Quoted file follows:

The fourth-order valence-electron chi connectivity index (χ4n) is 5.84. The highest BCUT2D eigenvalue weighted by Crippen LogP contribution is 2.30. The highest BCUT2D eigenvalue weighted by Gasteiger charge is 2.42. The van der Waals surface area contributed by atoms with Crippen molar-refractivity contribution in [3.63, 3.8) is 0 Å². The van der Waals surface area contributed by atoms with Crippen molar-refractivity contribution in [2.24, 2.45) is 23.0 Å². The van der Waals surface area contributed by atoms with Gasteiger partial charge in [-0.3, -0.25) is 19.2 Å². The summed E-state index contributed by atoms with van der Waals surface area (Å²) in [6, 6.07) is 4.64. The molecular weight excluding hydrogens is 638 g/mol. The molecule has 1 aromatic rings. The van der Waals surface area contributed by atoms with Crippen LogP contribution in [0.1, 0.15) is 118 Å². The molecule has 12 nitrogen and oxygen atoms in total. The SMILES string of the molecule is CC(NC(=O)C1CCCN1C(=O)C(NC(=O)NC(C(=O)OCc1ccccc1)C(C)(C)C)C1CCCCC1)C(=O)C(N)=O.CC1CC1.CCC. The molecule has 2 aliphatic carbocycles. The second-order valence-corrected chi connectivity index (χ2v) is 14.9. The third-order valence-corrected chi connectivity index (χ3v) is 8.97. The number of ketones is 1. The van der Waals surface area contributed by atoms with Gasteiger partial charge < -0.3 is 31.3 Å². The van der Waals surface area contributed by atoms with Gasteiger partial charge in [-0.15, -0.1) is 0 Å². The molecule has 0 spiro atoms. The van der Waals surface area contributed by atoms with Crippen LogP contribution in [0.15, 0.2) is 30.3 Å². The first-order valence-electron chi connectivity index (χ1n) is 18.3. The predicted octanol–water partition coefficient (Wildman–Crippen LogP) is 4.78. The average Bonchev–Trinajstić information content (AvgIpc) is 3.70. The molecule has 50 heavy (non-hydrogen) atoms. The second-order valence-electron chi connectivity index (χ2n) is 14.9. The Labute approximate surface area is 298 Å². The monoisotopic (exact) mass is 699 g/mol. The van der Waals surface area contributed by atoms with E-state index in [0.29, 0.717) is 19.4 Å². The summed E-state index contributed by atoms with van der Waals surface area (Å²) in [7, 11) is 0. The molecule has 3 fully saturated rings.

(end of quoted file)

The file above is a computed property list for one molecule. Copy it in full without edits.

The fourth-order valence-electron chi connectivity index (χ4n) is 5.84. The highest BCUT2D eigenvalue weighted by Crippen LogP contribution is 2.30. The highest BCUT2D eigenvalue weighted by Gasteiger charge is 2.42. The van der Waals surface area contributed by atoms with Crippen molar-refractivity contribution in [3.63, 3.8) is 0 Å². The van der Waals surface area contributed by atoms with Crippen molar-refractivity contribution in [2.24, 2.45) is 23.0 Å². The van der Waals surface area contributed by atoms with Gasteiger partial charge in [-0.3, -0.25) is 19.2 Å². The summed E-state index contributed by atoms with van der Waals surface area (Å²) in [6, 6.07) is 4.64. The molecular weight excluding hydrogens is 638 g/mol. The molecule has 1 aromatic rings. The van der Waals surface area contributed by atoms with Crippen LogP contribution in [0.1, 0.15) is 118 Å². The molecule has 12 nitrogen and oxygen atoms in total. The SMILES string of the molecule is CC(NC(=O)C1CCCN1C(=O)C(NC(=O)NC(C(=O)OCc1ccccc1)C(C)(C)C)C1CCCCC1)C(=O)C(N)=O.CC1CC1.CCC. The molecule has 2 aliphatic carbocycles. The second-order valence-corrected chi connectivity index (χ2v) is 14.9. The third-order valence-corrected chi connectivity index (χ3v) is 8.97. The number of ketones is 1. The van der Waals surface area contributed by atoms with Gasteiger partial charge < -0.3 is 31.3 Å². The van der Waals surface area contributed by atoms with Gasteiger partial charge in [-0.15, -0.1) is 0 Å². The molecule has 0 spiro atoms. The van der Waals surface area contributed by atoms with Crippen LogP contribution in [0.15, 0.2) is 30.3 Å². The first-order valence-electron chi connectivity index (χ1n) is 18.3. The predicted octanol–water partition coefficient (Wildman–Crippen LogP) is 4.78. The average Bonchev–Trinajstić information content (AvgIpc) is 3.70. The molecule has 50 heavy (non-hydrogen) atoms. The second-order valence-electron chi connectivity index (χ2n) is 14.9. The Labute approximate surface area is 298 Å². The monoisotopic (exact) mass is 699 g/mol. The van der Waals surface area contributed by atoms with E-state index in [0.29, 0.717) is 19.4 Å². The summed E-state index contributed by atoms with van der Waals surface area (Å²) in [7, 11) is 0. The molecule has 3 fully saturated rings.